Thursday, 23 December 2010

Lapping it up at the lighthouse. Wed. 22nd.

I spent the most enjoyable 90 minutes birding for some time late this morning. A trip down to St. Marys Lighthouse seemed in order to see which birds have been displaced by the cold conditions. A quick neb on the wetland brought the sighting of a solitary Moorhen, slipping and sliding on the iced over water. I headed directly to one of my favourite spots at the end of the promenade. As i covered the few hundred yards from the car, looking over the railings, my eyes were drawn to a stunning Golden Plover. The light was good and this creature looked radiant. In amongst the browns and greens of the rocks and seaweed it was, well , golden. I continued on and dropped down to the beach, to the waters edge, found a dry rock and plonked myself down. In the words of Bob the weatherman, "it was nithering". But i sharp warmed up as i watched the Sanderlings scuttling to and fro, in amongst feeding on the wrack. A Black-tailed Godwit, Redshanks, Turnstones and a Lapwing were also feeding at the end of the beach where it meets the first rocks. If the Sanderlings had made me smile the Lapwing made me stop in my tracks. Just look here.............
...........isn't that lush? ( double click for more detail)
This bird stole the show. It hung around for 10 minutes or so. As i sat i scanned out to sea and there was a raft of Teal and Widgeon. Over 100 in number with a few Mallard in tow on further inspection. By now i was frozen to the core so had to move on. As i climbed the stairs back to the prom i noticed a number of birds at the base of it. First a Grey Wagtail, then a couple of Rock Pipits. A Ringed Plover was picking at the seaweed as was another Lapwing alongside a Redshank.
From upon high looking down to the rocks now, leaning against the railings lots of birds could be seen being slowly pushed in by the advancing tide. What was slightly strange was that they were not in huge flocks, as they quite often are, but scattered around. Other species seen but not already mentioned were Cormorants, in the water and standing wings open on the rocks. By far the most numerous at this stage Oystercatcher with just the one Curlew in amongst them. I was about halfway along the prom and heading towards the small bay to the north before i thought i might do a spot of Bunting hunting when my luck ran out. The sky had been slowly darkening and suddenly the light went and within a few minutes the snow started to fall. In no time it was whiteout conditions. Time to leave but i had lapped up stunning sightings of a LAPwing and not the LAPland Bunting as hopefully expected.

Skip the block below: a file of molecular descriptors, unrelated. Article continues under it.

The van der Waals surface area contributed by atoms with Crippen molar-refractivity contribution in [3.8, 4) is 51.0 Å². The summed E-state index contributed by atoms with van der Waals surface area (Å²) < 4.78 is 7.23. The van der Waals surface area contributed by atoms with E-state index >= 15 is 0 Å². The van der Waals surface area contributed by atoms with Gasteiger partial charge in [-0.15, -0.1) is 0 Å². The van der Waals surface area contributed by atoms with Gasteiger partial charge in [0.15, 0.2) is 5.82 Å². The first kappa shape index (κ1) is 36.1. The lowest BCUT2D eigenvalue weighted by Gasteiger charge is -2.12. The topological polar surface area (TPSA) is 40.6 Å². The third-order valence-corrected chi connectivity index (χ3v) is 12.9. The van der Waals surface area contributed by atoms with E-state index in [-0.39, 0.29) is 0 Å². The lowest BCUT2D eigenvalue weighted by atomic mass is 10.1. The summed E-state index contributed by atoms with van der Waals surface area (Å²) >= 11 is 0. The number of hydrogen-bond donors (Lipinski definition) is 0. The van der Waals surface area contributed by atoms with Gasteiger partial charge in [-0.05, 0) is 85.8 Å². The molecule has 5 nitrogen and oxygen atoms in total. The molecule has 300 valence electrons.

1. Fabulous lapwing - perfect lighting. You must have all our lapwings down there that are refugees from snow-covered Weardale.

  2. Cheers Dick, a slightly overlooked bird i think. This individual looked stunning in the light.

  3. There weren't as many Lapwing as i had expected Phil. Mind you, the blizzard curtailed my visit so i only got halfway along the rocks.

  4. Hi John. Sounds like you had a wonderful day and the photo of the Lapwing is beautiful. :)

  5. Awesome Lapwing, Merry Christmas.

  6. Cheers Cain,
    Nice to hear from you. Hope you have gotten back from uni for xmas. Back on the patch, as frozen as it is.

  7. Lesley,
    A star.........well you were 'till you went missing. GRRRRR.
    I did thank you untill the snowstorm cut it short.

  8. ......and a merry xmas to you Bob.
    Always nice to see your comments. Enjoy your birding in the new year.

  9. I agree that Lapwings are overlooked; but then I'm rather biased!

    St. Mary's always has something of interest. A lot to do with the mixture of habitats methinks.

  10. I totally agree with everything you say Mr. Vanellus.
    My favourite time of year with the Lapwings is in the spring when they make their fantastic call. I love hearing them up in the hills whilst out walking. I tend to give St. Marys a miss when it could be busy ( summer/ bank holidays/ etc) but it was very quiet yesterday. I always enjoy my visits when i'm there however and i think it is exactly what you say about the various habitats.